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Unformatted text preview: Chapter 18 Aromatic Substitution Reaction 18.2 Electrophilic aromatic substitution reactions General equation: Y + +E H + Y E A comparison with the electrophilic addition of HBr to olefins: R2C=CH2 + HBr R2C-CH3 Br 1 General mechanism of electrophilic aromatic substitution: +E + step 1 slow H + E E step 2 :B HB fast arenium ion ( A α− complex HE + + ) HE H + E H E + arenium ion: a hybrid of 3 resonance structures 2 The curve of reaction energy: E2 HE + E1 + E+ Since △ Ε1 >> △ Ε2 , the first step of the reaction is a slow step—rate determining step. 3 E 18.3 Effect of substituents on reactivity and orientation of electrophilic aromatic substitution reactions a. Electronic effect of substituents induction effect (IE) resonance effect (RE) e-releasing IE e-withdrawing IE e-donating RE e-accepting RE Electronic effect 4 ◆ 7 different cases of IE and RE of substituents: i. Only with e-releasing IE on a benzene ring e-r IE R alkyl groups have weak e-r IE ii. Only with e-withdrawing IE on a benzene ring e-w IE CX3 X = F,Cl + e-w IE NH3 or NH2R, NHR2, NR3 + + + The CX3 and the groups with positive charges have strong e-w IE. 5 iii. Only with e-releasing RE on a benzene ring e-r RE C=C C=C E + e-r RE Phenyl and vinyl groups have weak e-r RE on a benzene ring. C=C E H C=C E + H C-C + C=C E H + + E H iv. With both e-releasing IE and e-releasing RE on a benzene ring e-r IE O e-r RE e-r IE S e-r RE 6 The groups with negative charges have a strong e-r effect on the benzene ring. v. With both e-withdrawing IE and e-withdrawing RE on a benzene ring e-w IE O CR e-w RE This kind of substituents, including -CHO, -CO2R, -CONH2, -CO2H, -SO3H, -CN and -NO2, have strong e-w effect on a benzene ring. vi. With strong e-withdrawing IE and weak e-releasing RE on a benzene ring e-w IE .. X: .. e-r RE X = F, Cl, Br, I Since e-w IE is larger than e-r RE, the general electronic effect of a halogen atom is weakly e-withdrawing. 7 vii. With weak e-withdrawing IE and strong e-releasing RE on benzene ring e-w IE NH2 .. e-r RE Since e-w IE is weaker than e-r RE, the general electronic effect is e-releasing. This kind of substituents includes: -NHR, -NR2, -NHCHO, -NHCOR, -OH, -OR, -OCR, -OCH O O b. Effect of substituents on reactivity of electrophilic aromatic substitutions The order of Eact (∆ E1): Eact(Ye-w) > Eact(H) > Eact(Ye-r) Reaction rate: C6H5Ye-w < C6H6 < C6H5Ye-r e-releasing groups—activating groups e-withdrawing groups—deactivating groups 8 c. Effect of substituents on orientation of electrophilic Based on the effect of substituents on orientation, substituents can be divided into 2 types: • para-ortho directive groups—including all ereleasing substituents and the weak e-withdrawing groups which have at least one nonbonding e-pair on the atom attached to the benzene ring. • meta directive groups—including all e-withdrawing groups without non-bonding e-pair on the atom attached to the benzene ring. aromatic substitutions Y 9 d. General classification of substituents based on their effect on reactivity and orientation i. Activating, para-ortho directive substituents including following groups: strongly activating: -O , -S , -NR2, -NHR, NH2, -OH O O O O moderately activating: -OR,-SR,-OCH,-OCR,-NHCH,-NHCR weakly activating: -CH3, -R, -C6H5, -C=CR2, -C=CH2 The new coming group will be bonded to para or ortho-position towards the original substituent. OH + Cl2 FeCl3 OH + Cl para OH Cl ortho 10 For ortho-attack: .. : OH +E + .. : OH + E H + .. : OH E H .. : OH + E H + OH .. E H Among 4 resonace structures, the 4th structure is relatively stable, since every atom has 8 es in the valence shell. For para-attack: .. :OH +E + + .. : OH HE .. : OH + + .. OH .. :OH + HE HE HE Among 4 resonance structures, the 3rd structure is relatively stable. 11 For meta-attack: .. :OH +E + .. :OH + .. : OH H E + .. : OH H E + H E 3 resonance structures ii. Deactivating, meta directive substituents including following groups: strongly deactivating: -NH3, -NR3, -NO2, -CF3, -CCl3, -CN, -SO3H moderately deactivating: -COOH, -COOR, -CONH2, -COR, -CHO, -CHCl2 12 + + This kind of e-w groups will direct an incoming group bonded to the meta-position towards the original substituent. NO2 + HNO3 H2SO4 NO2 meta NO2 93% For ortho-attack: NO2 +E + NO2 E H + NO2 E H + NO2 E + H The 3rd strucutre is relatively unstable since the carbon atom bearing a positive charge directly attached to the e-withdrawing group. 13 For para-attack: NO2 +E + + NO2 HE NO2 + NO2 HE + HE The 2nd structure is relatively unstable. For meta-attack: NO2 +E + NO2 + + NO2 E H NO2 + E H E H 14 iii. Deactivating, para-ortho directive subtituents (includes all halogen atoms) Cl + HNO3 H2SO4 NO2 70% 30% Cl + Cl NO2 For ortho-attack: .. :Cl: +E + .. :Cl: E H + + .. : Cl: E H .. : Cl: + E H + Cl : .. E H Among 4 resonance structures, the 4th is relatively stable, since every atom has 8 es in the valence shell. 15 For para-attack: .. :Cl: +E + + .. :Cl: .. : Cl: + .. + Cl : .. : Cl: + HE HE HE H E Among 4 resonance structures, the 3rd is relatively stable. For meta-attack: .. :Cl: +E + .. :Cl: + .. : Cl: E H + .. : Cl: E H E H + 3 resonance structures p 846 Table 18.1 16 18.4 Orientation in multiple substituted benzenes 3 empirical rules: i. When the groups on a benzene ring direct the incoming group to the same position, their directive effect can be reinforced. OH NO2 CF3 NO2 CH3 NO2 NO2 17 ii. When two groups on a benzene ring direct the incoming group to different positions, the orientation of the incoming group will be determined according to the following order: strongly activating groups > moderately activating groups >w CH3 NH2 NHCOReakly activating groups > deactivating groups major CH3 minor COOH Cl iii. The incoming group does not go to the position between meta substituents if another position is open, this causes by hindrance. Cl Br CH3 CH3 OCH3 NO2 18 18.5~18.7 Halogenation, nitration and sulfonation of benzene of benzene a. Halogenation ( A ) General equation: X + X2 Lewis acid + HX X2 = Cl2, Br2 Lewis acid: FeCl3, FeBr3, Fe/X2, AlCl3, ZnCl2 19 Mechanism of halogenation: Step 1: polarization of X2 (X = Cl2, Br2) X X + FeX3 fast XX δ + δ FeX3 X + [XFeX3] + Step 2: formation of an arenium ion +X + slow HX + arenium ion X2 = F2, I2 Step 3: loss of a proton H + X + [XFeX3] fast X + HX + FeX3 20 b. Nitration ( A General equation: ) of benzene NO2 + H3O + HSO4 + only HNO3, slow + HNO3 H2SO4 (conc.) Mechanism of nitration: Step 1 slow + nitronium ion + NO2 H + NO2 Step 2 H + NO2 + HSO4 base fast NO2 + H2SO4 21 c. Sulfonation ( A General equation: ) and desulfonation SO3H r.t. + H2SO4 + H2O fuming dil. H2SO4 or conc. benzene sulfonic acid ( A ) Mechanism of sulfonation and desulfonation: H SO3 + SO3 step 1 slow + HSO4 - H2SO4 step 2 fast SO3 + H3O SO3H H2O step 3 fast 22 Desulfontation reaction is useful in organic synthesis. e.g. CH3 Cl2/Fe Cl major CH3 + CH3 Cl minor CH3 H2SO4 conc. CH3 Cl2/Fe SO3H CH3 Cl dil. H SO 2 4 CH3 Cl SO3H o-chlorotoluene 23 18.8~18.9 Friedel-Crafts reactions ( A Friedel-Crafts reactions include: Alkylation( A Acylation( A ): introduce an R group to a benzene ring ): introduce an acyl group (–COR) to a benzene ring. ) a. Friedel-Crafts alkylation General equation: R + RX X = Cl, Br AlCl3 + HX X , C=C-X RX = AlCl3 is used in a catalytic amount. 24 The mechanism of Friedel-Crafts reaction: Step 1 Step 2 RCl + AlCl3 R + AlCl4 + +R + slow HR + Step 3 H + R R AlCl4 + HCl + AlCl3 e.g. + + HF 25 Notice: In the reaction, the initially formed carbocation can rearrange to the more stable one. C C-C-C-C + minor major C C-C-C-C + CH3 H + H3C-CH-C-CH3 or BF3 H OH H + C C-C-C-C + OH 2 - H2O C C-C-C-C H 2 + C C-C-C-C + 3 26 b. Friedel-Crafts acylation General equation: O + RCCl O C-R + HCl AlCl3 benzene, acyl chloride OO AlCl3 + R-C-O-C-R benzene, acid anhydride O C-R O + R-C-OH AlCl3 is used in a stoichiometric amount. 27 Mechanism of acylation Step 1: to form an acylium ion O R-C-Cl + AlCl3 O R-C + + AlCl4 acylium ion Step 2: to form an arenium ion O slow + R-C + step 2 O H CR + Step 3 and Step 4: to form a complex and to break O Al bond O H CR + + AlCl4 R-C O AlCl3 H2O step 4 δ + δ O R-C 28 - HCl step 3 e.g. to form a ring by acylation: O C-OH O H2SO4 29 c. Synthetic application of Friedel-Crafts reactions Limits for synthetic application of Friedel-Crafts reactions: i. When there is a substituent more electron withdrawing than a halogen on the benzene ring, the Friedel-Crafts reaction cannot occur. Y R-X O AlCl3 Friedel Crafts reaction + R-C-Cl (RCO)2O Y = NO2, NH2, NHR, NR2 e.g. .. H2 N + AlCl3 fast H2N AlCl3 δ + δ By this fast coordination reaction, the e-r group turns to be a strong e-w group which causes the aromatic ring somewhat e-dificient. 30 ii. Possible rearrangement of a carbocation (R+) may results in another product rather than the target product. C-C-C + C-C-C-Br AlCl3 major + minor but target C-C-C A very useful method is the Clemmensen reduction. O C-C-C O + C-C-C-Cl AlCl3 - HCl H2O Zn(Hg) HCl CH2-CH2CH3 amalgamated zinc Clemmensen reduction 31 iii. It is difficult to control mono-alkylation, since R reaction rate: < Because of this, some di-substituted by-product will be formed. In order to obtain mono-substituted product, benzene is normally used in a great excess or even as solvent. C-C-C + C-C-C OH BF3 + C-C-C C-C-C 32 18.10 Electrophilic substitutions of polycyclic aromatic compounds a. The reactions of naphthalene( A ) 8 7 6 5 1 4 2 3 Two kinds of Hs on the naphthalene: Hs on the position 1, 4, 5, 8—α position Hs on the position 2, 3, 6, 7—β position Reactivity for electrophilic attack: Hs on α positions > Hs on β positions For irreversible electrophilic substitutions, such as halogenation, nitration, the reactions mainly occur on α position of naphthalene. 33 e.g. NO2 HNO3 H2SO4 Br Br2 For reversible electrophilic substitutions, such as sulfonation, at low temp. the reaction mainly occur on α− position, while at relatively high temp. the α-substituent can transfer to β -position. e.g. + H2SO4 60 C 160 C SO3H 160 C SO3H Thermodynamically controlled: β -position Kinetically controlled: α-position 34 General orientation rules for electrophilc multisubstitution of naphthalene: i. With an e-releasing group or a halogen atom on α-position of naphthalene, the reaction occurs on para or orthoposition towards the original group. OCH3 OCH3 + NO2 OCH3 NO2 HNO3 H2SO4 35 ii. With an e-releasing group on β position, the reaction mainly occurs on the α-position adjacent to the original group. Br OCH3 Br2 FeBr3 major OCH3 + Br minor OCH3 iii. With an e-withdrawing group on α- or β -position, the reaction occurs on the α -position of the unsubstituted ring. The reaction will not occur on the deactivated ring. NO2 HNO3 H2SO4 NO2 NO2 + NO2 36 NO2 b. The reactions of anthracene( A ) and phenanthrene( A ) 7 6 8 9 1 4 2 3 5 10 3 kinds of Hs for anthracene α position: 1, 4, 5, 8 β position: 2, 3, 6, 7 γ position: 9, 10 8 7 9 10 1 2 3 65 4 5 kinds of Hs for phenanthrene 1, 8; 2, 7; 3, 6; 4, 5; 9,10 37 In general, the reactions easily occur at position 9 and 10 of anthracene and phenanthrene. e.g. Br Br2 CCl4 h.t. O2/V2O5 O O oxidation 9,10 anthraquinone 9,10- A Na/EtOH or H2/cat hydrogenation 9,10 dihydroanthracene electrophilc substitution 38 e.g. The reactions of phenanthrene Br2 CCl4 CrO3 H2SO4 O O 9,10-dihydrophenanthrane Na/ROH or H2/cat Br 9,10-phenanthraquinone 9,10- A 39 18.11 Nucleophilic aromatic substitution(I) via diazonium ions ( A ) Y 5C Ar-N NX ArY Ar-NH2 + NaNO2 + 2HX -NaX, -2H2O -X, -N2 sodium nitrite arenediazonium saltY = F, Cl, Br, I, CN, HONO OH, H, NO2, ·ª •/ Z nitrous acid ( A ) + General reaction: SO3, SCN, Ar NH2 NaNO2/HCl H2O , 5 °C N2Cl + CuX(or Cu/HX) - CuCl, - N2 + X X = Cl, Br, CN Sandmeyer reaction HBF4 N2BF4 - N2,- BF3 40 Schiemann reaction F MI - N2, - MX + H3O I M = Na, K OH H NO2 SO3Na SCN thiocyanato A - N2 + NH2 NaNO2/HCl H2O 5 C N2Cl H3PO2 or NaBH4 H2O Cu, NaNO2 - N2, - NaCl Cu, NaSO3 - N2, - NaCl Cu, KSCN - N2, - KCl /NaOH - N2,- NaCl Bachmann reaction41 e.g.1 To prepare 1,3,5tribromobenzene Br2/Fe HNO3 H2SO4 NO2 Fe/HCl NH2 3Br2 Br 2Br2/Fe Br Br Br 1,2,4-tribromobenzene NH2 N2Cl EtOH or Br Br Br Br NaNO2 Br Br H3PO2 H2O HCl, H2O Br Br Br 5C e.g.2 To prepare multicyclic compounds Z NH2 NaNO2 HCl, H2O 5C Z + N2 X NaOH - N2, - NaX Z Z = CH=CH, CH2CH2, NH, CO, CH2 42 18.12~18.13 Nucleophilic aromatic substitution (II) H2O CH CH OH + NaCl CH3CH2Cl + NaOH 3 2 H2O CH2=CHCl + NaOH reflux X + NaOH H2O a. Nucleophilic substitution by addition-elimination mechanism ◆ Aryl halides with at least one strong e-withdrawing group (NO2) on the ortho- or para-position towards the halogen atom General equation: Cl NO2 B +B NO2 B = OH (Na2CO3/H2O), SH (NaSH/H2O), NH3, NH2R, OR (NaOR/ROH)3 4 e.g. Nucleophilic aromatic substitution of halogen atom: H2 O Na2CO3 NaSH H2 O OH NO2 NO2 SH NO2 Cl NO2 NO2 NHCH3 NO2 NO2 OCH3 NO2 NO2 44 NO2 CH3NH2 NaOCH3 CH3OH Mechanism of nucleophilic substitution by addition-elimination: X +B NO2 addtion step 1 slow XB NO2 B elimination step 2 fast +X NO2 reaction rate: I-Ar, Br-Ar, Cl-Ar, F-Ar OC2H5 O2N NO2 CH3OK NO2 ◆ H5C2O OCH3 O2N NO2 NO2 red crystals K + meta-nitroaryl halides doesn’t undergo nucleophilic substitution reaction by addition-elimination 45 b. Nucleophilic aromatic substitution by eliminationaddition mechanism ◆ Simple aryl halides without NO2 group on the ortho- or paraposition of a benzene ring Cl + NaOH H2O 350 C OH nucleophile OH- Br + KNH2 or NaNH2 LiNR2 Br + LiR NH3 - KBr NH2 NH2-,NR2- R - LiBr R- (carbanion) 46 Mechanism of nucleophilic substitution by elimination-addition Step 1: elimination Br H + NH2 Br - NH3 - Br benzyne Step 2: addition NH2 NH2 NH3 - NH2 NH2 The molecular orbital of benzyne ( A H H H H ) Y sp2-sp2 orbitals overlap with each other Y group has only IE, no RE on benzyne 47 The benzyne mechanism is proved by the following experimental facts A i. If two ortho-hydrogens are replaced by other groups, no nucleophilic substitution reaction takes place. CH3 Br CH3 KNH2 NH3 ii. When benzyne is formed in the presence of furan, the product is a Diels-Alder adduct. O +O formed in situ Diels-Alder adduct 48 iii. The incoming group will be attached to either the position of the leaving group or the ortho-position to the leaving group. Br NaNH2 NH3 CH3 CH3 NH2 + CH3 NH2 " CH3 " iv. If 14C-labeled bromobenzene is used as the starting compound, 2 kinds of labeled anilines are formed in an equal amount. * Br NaNH2 NH3 * NH2 * NH2 + * NH2 49 The orientation of nucleophilic substitution for substituted aryl halides: orthosubstituted : metasubstituted: parasubstituted: Y X H Y H X H Y H X H 4-Y-benzyne 50 Y 3-Y-benzyne Y: e-w IE Y: e-r IE Y Further reaction of the intermediate—benzyne: Y Y a + NH2 b 3-Y-benzyne a b I Y II NH3 NH2 - NH2 NH2 NH3 - NH2 Y NH2 Y meta product Path b: Y—e-w IE NH2 ortho product Path a: Y—e-r IE Y Y a + NH2 b 4-Y-benzyne a b NH2 III Y Y NH3 - NH2 para product NH2 Y Path b: Y—e-w IE NH3 NH2 - NH2 meta product NH2 Path a: Y—e-r IE 51 IV e.g.1 OCH3 X NaNH2 NH3 " OCH3 " NH2 OCH3 + NH2 OCH3 + NH2 OCH3 NH2 OCH3 NH2 e.g.2 CF3 Cl NaNH NH3 CF3 a + NH2 b a major CF3 2 minor CF3 major b NH3 NH2 - NH2 NH3 NH2 - NH2 NH2 CF3 NH2 minor CF3 52 e.g.3 CH3 CH3 Cl KNH2 NH3 CH3 a + NH2 a b b NH2 CH3 NH3 - NH2 CH3 38% NH2 CH3 NH2 62% NH3 NH2 - NH2 18.14 Some Additional useful reactions a. Reduction of nitro group Reduce NO2 to NH2 by the following reductants: Fe/HCl, Zn/HCl, Sn/HCl, SnCl2/HCl, H2S/NH3, Ni/H2 or Pt/H2 53 Compare the following reactions: NO2 Fe/HCl NH2 NH2 Fe/HCl CH2OH NH2 Fe/HCl NH2 NO2 CHO NO2 NO2 NH2 SnCl2/HCl CHO NH2 NO2 O NHCCH3 H2S/NH3 or SnCl2/HCl H2N NH2 Fe/HCl O2N - CH3COOH O NHCCH3 Pt/H2 EtOH H 2N 54 b. Reduction of carbonyl groups Carbonyl groups of aldehydes and ketones can be reduced to methylene groups (CH2) by the following three methods: i. By Clemmensen reduction For the compounds which are stable towards HCl acid O R'CR Zn-Hg/HCl R'CH2R e.g. O CH=CHCH2CR Zn-Hg/HCl Cl CHCH2CH2R + CH=CHCH2CH2R 55 ii. By Wolff-Kishner reduction For the compounds which are stable towards bases O CH=CHCH2CR (hydrazine A ) NH2NH2 , NaOH (HOCH2CH2)2O CH=CHCH2CH2R (diethylene glycol A ) iii. By Pd/H2 For the aromatic ketones in which the carbonyl group bonds to benzene ring directly A comparison: O CCH2CH3 H2/Pd CH2CH2CH3 O CH2CH2CCH3 H2/Pd 56 OH CH2CH2CHCH3 c. Oxidation of the side-chain of benzene ring alkyl alkenyl C-C-C-R' C=C-C-R' COOH alkynyl C C-R' 1) KMnO4,OH, 2) H3O + acyl O C-R' R R = CH2Cl, CHCl2, CH2OH, CHO, CH2NO2 ... having at least one α-H on the benzylic C atom 57 3°alkyl on the benzene ring cannot be oxidized under the same condition aforementioned, since there is no H on the C atom directly attached to the benzene ring. ◆ C very h.t. C-C-COOH KMnO4 C C C-C-C KMnO4, OH d. Halogenation of the side-chain of benzene ring A comparison: CH3 X2 or hν CH3 X2/FeX3 X CH2X X = Cl, Br 58 + CH3 X e.g. CH2CH2CH3 + O NBr Br CHCH2CH3 ROOR O N-bromo-succinimide NBS 18.15 Synthesis of aromatic compounds a. Direct nitration of aniline or phenol is not a good method for organic synthesis 59 e.g.1 NH2 CH3COCl or (CH3CO)2O O NHCCH3 O NHCCH3 + NO2 90% + H3O HNO3 H2SO4 O NHCCH3 NO2 minor NH2 + NO2 major NH2 NO2 - CH3COOH minor e.g.2 NR2 HNO3 H2SO4 HNR2 + HNR2 HNO3 H2SO4 NO2 + - H+ NR2 NO2 60 b. If there is more than one benzene ring in a molecule, the electrophilic substitution will occur on the one which is more electron-rich H3 C O C C O HNO3 H2SO4 HNO3 H2SO4 O2N H3 C CH3O N O2 N CH3O N O C C O c. If there is no other electrophiles, the carbocation formed in the side-chain can form a 6- or 5-membered stable compounds with the benzene ring. C C-C-C-C H2SO4 OH - H2O C C +C C C C C CC C 61 d. An important skill in designing a synthetic route is the arrangement of the order in which the reactions should be carried out. Compare 2 synthetic routes for preparation of o-nitrobenzoic acid: CH3 1) KMnO4, OH, 2) H3O CH3 CH3 HNO3 H2SO4 + NO2 + COOH COOH HNO3 H2SO4 COOH + NO2 NO2 COOH NO2 CH3 NO2 1) KMnO4, OH, 2) + H3O separated by steam-distillation 62 Homework for Chapter 18 Page : 891~897 Problems : 18-41, 18-43, 18-44, 18-46, 18-59 O C-O O AlCl3 + CH3C-Cl O + O O AlCl3 63 ...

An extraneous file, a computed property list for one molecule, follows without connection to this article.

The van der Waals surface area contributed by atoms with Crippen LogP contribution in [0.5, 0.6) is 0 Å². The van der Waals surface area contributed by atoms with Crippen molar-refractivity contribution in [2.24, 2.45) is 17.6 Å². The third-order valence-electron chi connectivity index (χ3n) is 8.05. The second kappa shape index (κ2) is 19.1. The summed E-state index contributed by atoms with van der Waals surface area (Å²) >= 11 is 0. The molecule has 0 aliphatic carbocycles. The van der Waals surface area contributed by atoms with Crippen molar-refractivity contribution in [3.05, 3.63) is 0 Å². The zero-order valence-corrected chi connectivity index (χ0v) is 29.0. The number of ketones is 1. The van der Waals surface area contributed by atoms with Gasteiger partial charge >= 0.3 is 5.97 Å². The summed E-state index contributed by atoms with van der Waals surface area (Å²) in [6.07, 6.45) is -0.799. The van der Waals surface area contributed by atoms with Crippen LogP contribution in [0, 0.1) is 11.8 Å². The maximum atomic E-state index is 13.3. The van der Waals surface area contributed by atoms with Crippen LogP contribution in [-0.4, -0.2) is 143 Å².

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This note was uploaded on 10/16/2010 for the course CHEM 60280 taught by Professor Ryu during the Spring '09 term at TCU.